Outdoor Spaces: Gardens, patios, and walking paths offer residents a place to enjoy nature, relax, and engage in casual conversations. These spaces are particularly valuable for those who have always enjoyed outdoor activities.  Residents who previously had a garden or enjoyed walking in nature gravitate to the outdoor spaces within the memory support household.  “Mom and her friends like to keep an eye out for the bunnies in the courtyard and look forward to a sighting of the furry friends,” commented Cahill.  The outdoor spaces are familiar and offer another space for residents to relax and socialize together.

Related Blog: Q&A with Bryan Berman

Designing for Accessibility and Mobility

Ensuring that all areas of the memory care community are accessible is critical for fostering friendships. “If residents are uncomfortable, they will not use the spaces,” remarked Bradford.  Accessibility features include:

  • Wide Hallways and Doorways allow residents using wheelchairs or walkers to easily navigate the community and participate in social activities.
  • Elevators and Ramps: Essential for multi-story buildings, these features ensure that all residents can access common areas and participate in events regardless of mobility limitations.  At ECH, all areas within the household are accessible with no stairs or other barriers.
  • Comfortable Seating: Chairs and sofas that are easy to get in and out of encourage residents to linger and engage in conversations. The seating arrangements should be thoughtfully designed, making it easy for residents to join friends for a chat.  For example, the sofas in the memory care household seat two instead of three.  It is very difficult to get out of the middle seat; therefore, a three-seat sofa can limit mobility.  When residents can move freely and comfortably throughout the community, they are more likely to participate in social activities and form connections.

Personalization and Individuality

Finally, recognizing and supporting each resident's individuality can foster deeper connections and friendships.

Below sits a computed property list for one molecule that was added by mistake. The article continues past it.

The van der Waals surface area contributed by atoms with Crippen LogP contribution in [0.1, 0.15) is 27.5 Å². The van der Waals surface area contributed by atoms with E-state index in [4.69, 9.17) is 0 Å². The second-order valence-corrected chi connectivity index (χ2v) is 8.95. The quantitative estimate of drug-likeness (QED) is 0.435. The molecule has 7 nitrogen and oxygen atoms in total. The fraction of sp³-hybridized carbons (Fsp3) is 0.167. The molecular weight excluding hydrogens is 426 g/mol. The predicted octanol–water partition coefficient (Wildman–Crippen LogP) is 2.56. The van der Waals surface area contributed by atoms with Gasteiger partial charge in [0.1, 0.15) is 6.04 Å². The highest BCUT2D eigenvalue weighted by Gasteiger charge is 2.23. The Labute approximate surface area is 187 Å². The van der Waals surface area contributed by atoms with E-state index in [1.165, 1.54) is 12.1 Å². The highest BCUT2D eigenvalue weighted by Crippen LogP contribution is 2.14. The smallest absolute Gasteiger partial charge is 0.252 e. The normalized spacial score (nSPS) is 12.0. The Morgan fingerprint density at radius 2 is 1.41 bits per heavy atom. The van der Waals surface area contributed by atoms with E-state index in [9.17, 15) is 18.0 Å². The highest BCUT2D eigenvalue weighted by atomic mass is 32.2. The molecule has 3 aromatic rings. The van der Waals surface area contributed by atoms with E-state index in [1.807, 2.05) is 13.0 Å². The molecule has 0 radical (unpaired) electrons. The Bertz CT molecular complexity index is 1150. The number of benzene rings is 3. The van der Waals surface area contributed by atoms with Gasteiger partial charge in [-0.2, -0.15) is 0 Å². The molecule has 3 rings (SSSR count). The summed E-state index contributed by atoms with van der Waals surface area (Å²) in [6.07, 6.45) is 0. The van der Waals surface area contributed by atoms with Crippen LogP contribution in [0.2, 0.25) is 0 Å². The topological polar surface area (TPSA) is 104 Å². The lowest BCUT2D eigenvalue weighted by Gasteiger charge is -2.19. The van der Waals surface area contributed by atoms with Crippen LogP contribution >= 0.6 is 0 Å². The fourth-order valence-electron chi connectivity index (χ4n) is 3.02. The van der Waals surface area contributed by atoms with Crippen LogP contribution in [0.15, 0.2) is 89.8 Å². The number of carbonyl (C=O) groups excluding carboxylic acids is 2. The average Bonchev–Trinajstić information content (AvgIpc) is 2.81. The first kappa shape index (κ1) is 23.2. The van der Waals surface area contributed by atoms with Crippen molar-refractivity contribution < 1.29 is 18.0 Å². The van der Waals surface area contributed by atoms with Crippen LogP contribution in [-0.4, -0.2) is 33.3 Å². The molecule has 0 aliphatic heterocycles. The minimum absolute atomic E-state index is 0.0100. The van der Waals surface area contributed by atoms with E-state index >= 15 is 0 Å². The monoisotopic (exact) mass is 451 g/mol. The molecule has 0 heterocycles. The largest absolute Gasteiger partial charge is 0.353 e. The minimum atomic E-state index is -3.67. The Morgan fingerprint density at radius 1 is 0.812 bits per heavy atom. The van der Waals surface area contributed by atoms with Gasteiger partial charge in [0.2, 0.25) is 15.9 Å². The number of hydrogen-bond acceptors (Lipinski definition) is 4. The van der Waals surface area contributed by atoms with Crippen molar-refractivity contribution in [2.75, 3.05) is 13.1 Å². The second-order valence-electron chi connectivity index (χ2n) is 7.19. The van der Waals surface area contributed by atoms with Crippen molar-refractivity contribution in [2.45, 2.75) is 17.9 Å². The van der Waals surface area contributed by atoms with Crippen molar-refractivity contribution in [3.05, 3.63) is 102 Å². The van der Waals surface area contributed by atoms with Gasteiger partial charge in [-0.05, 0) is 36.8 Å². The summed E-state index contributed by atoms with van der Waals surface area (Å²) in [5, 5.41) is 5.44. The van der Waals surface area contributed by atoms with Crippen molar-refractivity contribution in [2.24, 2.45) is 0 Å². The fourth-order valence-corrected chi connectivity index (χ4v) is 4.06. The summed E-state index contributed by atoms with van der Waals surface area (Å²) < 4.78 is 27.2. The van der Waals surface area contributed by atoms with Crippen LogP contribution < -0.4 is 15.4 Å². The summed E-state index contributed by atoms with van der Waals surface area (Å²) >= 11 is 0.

Episcopal Church Home encourages residents to personalize their rooms.   Personalizing living spaces can make each resident feel more at home and comfortable inviting others into their space.  “Some residents and their families use the nooks outside the rooms to personalize the space,” shared Berman.  “Adding photos of themselves and their family serves as a cue that this is their room.  It also lets other residents get to know more about them, and they can talk about their lives.”

The staff at ECH spends time getting to know the residents' backgrounds, interests, and preferences, which can help them facilitate connections between individuals with similar interests.  “This information allows the team to be person-centered with the residents and help make connections,” shared Jackie Amend, whose mom lives at ECH in a memory care neighborhood.  Recognizing birthdays, anniversaries, and personal achievements in a home-like setting can bring residents together to celebrate each other's lives. "The community makes a big deal of celebrating milestones, such as birthdays. It brings everyone together and makes the residents feel special," says Amend.

The design of a memory care assisted living community goes beyond aesthetics and functionality; it plays a crucial role in fostering friendships and creating a vibrant social environment. From thoughtfully designed common areas and accessible facilities to engaging programming and a supportive community culture, every element contributes to the community's social fabric. By prioritizing these aspects, memory care communities can help residents build meaningful relationships, enhancing their overall quality of life and sense of belonging.  “Families are often surprised that their loved ones make friends so quickly,” said Bradford.  “We believe that the care provided by our great staff and the environment specifically designed for memory support really helps.”

Would you like to see if ECH’s memory care can help your loved one make new friends? We would love to give you a tour of renovated Memory Care households. For more information about the continuum of care at Episcopal Church Home, contact Elizabeth Pace, Director of Community Relations, at (502) 736-8043 or email


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Laura Lamb

Laura Lamb

Laura joined Episcopal Retirement Services in 1994. She earned a Bachelor of Arts in Biology from the University of Cincinnati and received her Master’s degree in Health Administration from Xavier University. Her thesis on Organizational Design in He... Read More >